The total Hamiltonian is therefore

(41)

and it is interesting to note that this Hamiltonian can be very large for Kerr combs. In earlier studies related to quantum correlations in systems ruled by the LLE, the Hamiltonian was always truncated to a maximum of few tens of monomials. However, in our case, if we consider a comb with (that is, a comb with modes), then the interaction Hamiltonian has exactly monomials: this number therefore grows in a cubic polynomial fashion with the number of modes, and for a comb with  modes, there is already monomials in the Hamiltonian.

The Hamiltonian can now be used to track the temporal dynamics of the quantum Kerr comb, as it permits to obtain an explicit equation for the annihilation operator following

(42)

where the index s runs across the various loss terms corresponding to the configuration under study, that is

(43)

The term stands for the total losses [see Eqs. (6) and (9)], and represent the vacuum fluctuations corresponding to these losses. On the other hand, the output field is

(44)

where the index stands for the output port following

(45)

Equation (42) is identical to Eqs. (29) and (32), and the output field operators defined in Eq. (44) in the add-through and add-drop configurations obey the same relationships as in Sec. III.1. The commutator generates exactly monomials, and accordingly, Eq. (42) includes a large number of terms as well. We also note that this formalism is close to the one adopted by Matsko et al. to investigate the temporal dynamics of Kerr combs in the deterministic regime, that is, when all the vacuum noise terms are uniformly set to zero Matsko_Normal_Comb ().

Another approach is to study the following Master Equation Lugiato_Castelli ():

(46)

where is the density operator for the comb, and is a Liouvillian explicitly defined as

(47)

In this article, we will however only consider the Hamiltonian in the context of Eq. (42), which yields a set of equations that are formally identical to those obtained through the canonical quantization in Sec. III.1.

iii.3 Spatiotemporal formalism

The quantum form of the spatio-temporal LLE for Kerr comb generation is

(48)

where is the total intra-cavity annihilation operator. The quantum equation in the case where higher-order dispersion is accounted for is straightforwardly obtained by replacing by . The multimode vacuum fluctuation operators are analogously defined as , and the output field annihilation operator reads . Quantum versions of the LLE for other physical systems have previously been investigated by several researchers in one and two transverse spatial dimensions (see for example refs. Lugiato_Castelli (); Zambrini_PRA (); Grynberg_Lugiato (); Gatti_Mancini (); Hoyuelos_pumpmeter_PRA ()).

Iv System under threshold: Spontaneous four-wave mixing

When the system is pumped under threshold (this is always the case when ), only the pumped mode is excited from the semi-classical standpoint, that is, and for . However, from a quantum perspective, there are quantum fluctuations in all modes, which are allowing for the spontaneous photonic interaction . The objective of this section is to determine the power spectra of all the sidemodes and their eventual correlations as a function of pump power, dispersion, detuning and nonlinear gain. In the scientifc literature, the topic of quantum dynamics of nonlinear optical systems pumped under threshold has been the focus of several research works, essentially in the context of parametric down conversion Lugiato_spatial_PRL (); Gatti_quantum_images_PRA (); Lugiato_Marzoli (); Gatti_Langevin_OPO_PRA (); Gatti_Multiphoton_PRA (); Zambrini_Polar_PRA (); Fabre_J_Phys (). or for spontaneous FWM Garcia_Ferrer_JQE (); Brainis_PRA (). A convenient method to determine consists in establishing the linearized time-domain equation for the quantum fluctuations, and then calculate their Fourier spectra.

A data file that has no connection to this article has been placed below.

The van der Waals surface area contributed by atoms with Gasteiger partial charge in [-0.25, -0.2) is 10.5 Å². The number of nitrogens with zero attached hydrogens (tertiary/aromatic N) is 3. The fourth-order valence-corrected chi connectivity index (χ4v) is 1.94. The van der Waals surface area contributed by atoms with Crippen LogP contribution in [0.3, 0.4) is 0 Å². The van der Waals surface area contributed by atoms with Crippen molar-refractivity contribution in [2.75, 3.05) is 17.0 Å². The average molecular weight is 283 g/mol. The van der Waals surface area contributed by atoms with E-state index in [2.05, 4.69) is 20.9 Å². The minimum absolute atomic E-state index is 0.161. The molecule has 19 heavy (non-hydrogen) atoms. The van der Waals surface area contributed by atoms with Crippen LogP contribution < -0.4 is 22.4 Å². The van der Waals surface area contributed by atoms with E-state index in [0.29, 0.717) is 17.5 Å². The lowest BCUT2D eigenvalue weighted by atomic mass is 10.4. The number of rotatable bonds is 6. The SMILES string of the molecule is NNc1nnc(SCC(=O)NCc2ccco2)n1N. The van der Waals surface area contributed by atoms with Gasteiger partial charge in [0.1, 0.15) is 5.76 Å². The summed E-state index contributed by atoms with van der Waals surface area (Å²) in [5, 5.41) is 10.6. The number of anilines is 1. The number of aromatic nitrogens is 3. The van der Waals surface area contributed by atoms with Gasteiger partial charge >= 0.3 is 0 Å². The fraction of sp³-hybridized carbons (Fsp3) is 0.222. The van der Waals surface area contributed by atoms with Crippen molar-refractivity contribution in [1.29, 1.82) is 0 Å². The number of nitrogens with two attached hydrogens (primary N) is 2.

iv.1 Quantum Langevin equations

In order to understand the effect of these quantum fluctuations, let us consider that under threshold, the annihilation operator in the various modes of the resonator can be explicitly rewritten as

(49)

where the operators stand for the quantum fluctuations in a given mode . By inserting Eq. (49) into Eq. (42), it appears that the quantum dynamics of the system is decomposed under the form of a nonlinear algebraic equation

(50)

for the central mode , while we have the set of differential equations

(51)

for the quantum fluctuations in the sidemodes , with

(52)
(53)

being complex-valued parameters. Equations (51) can be rewritten under the form of independent sets of quantum-noise driven linear flows, following

(54)

where

(55)

is a Jacobian matrix. It is interesting to note that the quantum fluctuations are mutually coupled, and are independent from the other modes of order .

iv.2 Spontaneous emission spectra

In the Fourier domain, we transform the operators as

(56)

and we find that in the spectral domain, Eq. (54) can be rewritten as